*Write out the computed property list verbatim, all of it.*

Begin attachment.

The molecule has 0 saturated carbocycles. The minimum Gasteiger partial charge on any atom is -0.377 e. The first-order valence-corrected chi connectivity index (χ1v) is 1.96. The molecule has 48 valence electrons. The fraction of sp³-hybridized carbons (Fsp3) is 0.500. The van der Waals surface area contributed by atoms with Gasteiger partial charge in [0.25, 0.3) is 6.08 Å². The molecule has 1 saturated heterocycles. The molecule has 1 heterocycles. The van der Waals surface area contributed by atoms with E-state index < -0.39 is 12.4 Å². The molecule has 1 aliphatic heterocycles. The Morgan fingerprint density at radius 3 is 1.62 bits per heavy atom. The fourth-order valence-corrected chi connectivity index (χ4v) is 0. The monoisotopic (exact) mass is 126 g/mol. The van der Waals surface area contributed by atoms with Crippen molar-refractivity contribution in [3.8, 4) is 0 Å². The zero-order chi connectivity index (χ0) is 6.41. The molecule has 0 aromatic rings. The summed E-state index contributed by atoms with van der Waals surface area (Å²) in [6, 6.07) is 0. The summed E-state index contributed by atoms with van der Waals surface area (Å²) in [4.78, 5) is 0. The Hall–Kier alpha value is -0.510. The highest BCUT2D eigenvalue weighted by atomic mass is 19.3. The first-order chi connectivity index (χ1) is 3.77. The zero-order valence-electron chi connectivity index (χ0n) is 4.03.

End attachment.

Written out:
The molecule has 0 saturated carbocycles. The minimum Gasteiger partial charge on any atom is -0.377 e. The first-order valence-corrected chi connectivity index (χ1v) is 1.96. The molecule has 48 valence electrons. The fraction of sp³-hybridized carbons (Fsp3) is 0.500. The van der Waals surface area contributed by atoms with Gasteiger partial charge in [0.25, 0.3) is 6.08 Å². The molecule has 1 saturated heterocycles. The molecule has 1 heterocycles. The van der Waals surface area contributed by atoms with E-state index < -0.39 is 12.4 Å². The molecule has 1 aliphatic heterocycles. The Morgan fingerprint density at radius 3 is 1.62 bits per heavy atom. The fourth-order valence-corrected chi connectivity index (χ4v) is 0. The monoisotopic (exact) mass is 126 g/mol. The van der Waals surface area contributed by atoms with Crippen molar-refractivity contribution in [3.8, 4) is 0 Å². The zero-order chi connectivity index (χ0) is 6.41. The molecule has 0 aromatic rings. The summed E-state index contributed by atoms with van der Waals surface area (Å²) in [6, 6.07) is 0. The summed E-state index contributed by atoms with van der Waals surface area (Å²) in [4.78, 5) is 0. The Hall–Kier alpha value is -0.510. The highest BCUT2D eigenvalue weighted by atomic mass is 19.3. The first-order chi connectivity index (χ1) is 3.77. The zero-order valence-electron chi connectivity index (χ0n) is 4.03.